Heinz raises bonus payment for Chinese soy sauce maker to $60M
By Kim Leonard
Published: Wednesday, Jan. 23, 2013, 10:42 a.m.
A soy sauce business in China that H.J. Heinz Co. acquired two years ago is performing so well that the Pittsburgh-based company has decided to pay the former owner $60 million more than the original price.
Under terms of the deal announced in 2010, Heinz agreed to pay the Foodstar owner more if the company performed well. The business has done so well that the performance bonus payment is 20 percent higher than the $50 million originally specified. It will be made earlier than the July 2014 agreed-on date.
Heinz paid $165 million for Foodstar, which makes and sells soy sauce and fermented bean curd and operates five factories.
Heinz said on Wednesday it will record the payment to Transpac Industrial Holdings Ltd. of Singapore as a 4-cents-per-share charge in its third quarter that ends on Jan. 27.
Show commenting policy
TribLive commenting policy
You are solely responsible for your comments and by using TribLive.com you agree to our Terms of Service.
We moderate comments. Our goal is to provide substantive commentary for a general readership. By screening submissions, we provide a space where readers can share intelligent and informed commentary that enhances the quality of our news and information.
While most comments will be posted if they are on-topic and not abusive, moderating decisions are subjective. We will make them as carefully and consistently as we can. Because of the volume of reader comments, we cannot review individual moderation decisions with readers.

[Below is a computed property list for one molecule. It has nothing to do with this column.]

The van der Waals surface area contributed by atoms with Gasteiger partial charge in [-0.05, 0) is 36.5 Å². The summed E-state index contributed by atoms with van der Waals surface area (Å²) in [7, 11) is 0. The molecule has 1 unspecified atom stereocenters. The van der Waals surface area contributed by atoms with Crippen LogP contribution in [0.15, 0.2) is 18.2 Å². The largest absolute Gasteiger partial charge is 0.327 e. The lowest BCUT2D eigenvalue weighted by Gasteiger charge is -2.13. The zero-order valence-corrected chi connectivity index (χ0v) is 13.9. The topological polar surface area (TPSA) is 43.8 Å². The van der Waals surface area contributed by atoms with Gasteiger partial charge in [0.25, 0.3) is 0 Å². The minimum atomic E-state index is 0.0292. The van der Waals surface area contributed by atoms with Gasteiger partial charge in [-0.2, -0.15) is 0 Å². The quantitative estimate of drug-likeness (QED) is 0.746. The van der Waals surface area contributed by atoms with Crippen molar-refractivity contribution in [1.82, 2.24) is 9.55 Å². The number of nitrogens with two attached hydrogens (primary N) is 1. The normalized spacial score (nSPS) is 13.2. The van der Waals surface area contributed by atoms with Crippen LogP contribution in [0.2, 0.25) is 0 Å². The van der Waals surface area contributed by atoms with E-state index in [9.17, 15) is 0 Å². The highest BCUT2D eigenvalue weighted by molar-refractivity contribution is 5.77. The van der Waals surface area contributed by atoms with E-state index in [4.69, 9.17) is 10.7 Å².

We value thoughtful comments representing a range of views that make their point quickly and politely. We make an effort to protect discussions from repeated comments either by the same reader or different readers.
We follow the same standards for taste as the daily newspaper. A few things we won't tolerate: personal attacks, obscenity, vulgarity, profanity (including expletives and letters followed by dashes), commercial promotion, impersonations, incoherence, proselytizing and SHOUTING. Don't include URLs to Web sites.
We do not edit comments. They are either approved or deleted. We reserve the right to edit a comment that is quoted or excerpted in an article. In this case, we may fix spelling and punctuation.
We welcome strong opinions and criticism of our work, but we don't want comments to become bogged down with discussions of our policies and we will moderate accordingly.
We appreciate it when readers and people quoted in articles or blog posts point out errors of fact or emphasis and will investigate all assertions. But these suggestions should be sent via e-mail. To avoid distracting other readers, we won't publish comments that suggest a correction. Instead, corrections will be made in a blog post or in an article.
- Obamacare dramatically increases costs for some small businesses
- Hearing scheduled on landowners’ rights to block drilling
- Job postings up in January
- Disney to lose ‘powerful’ TV exec Sweeney
- California mulls rules for ‘driverless cars’
- EBay CEO’s pay for 2013 cut in half
- Market high on buyback fever
- Minorities crucial to filling Marcellus shale gas drilling jobs
- Men’s Wearhouse, Jos. A. Bank agree to merger
- Dick’s Sporting Goods business brisk while American Eagle feels chill in profits
- Wholesalers boost stockpiles as sales fall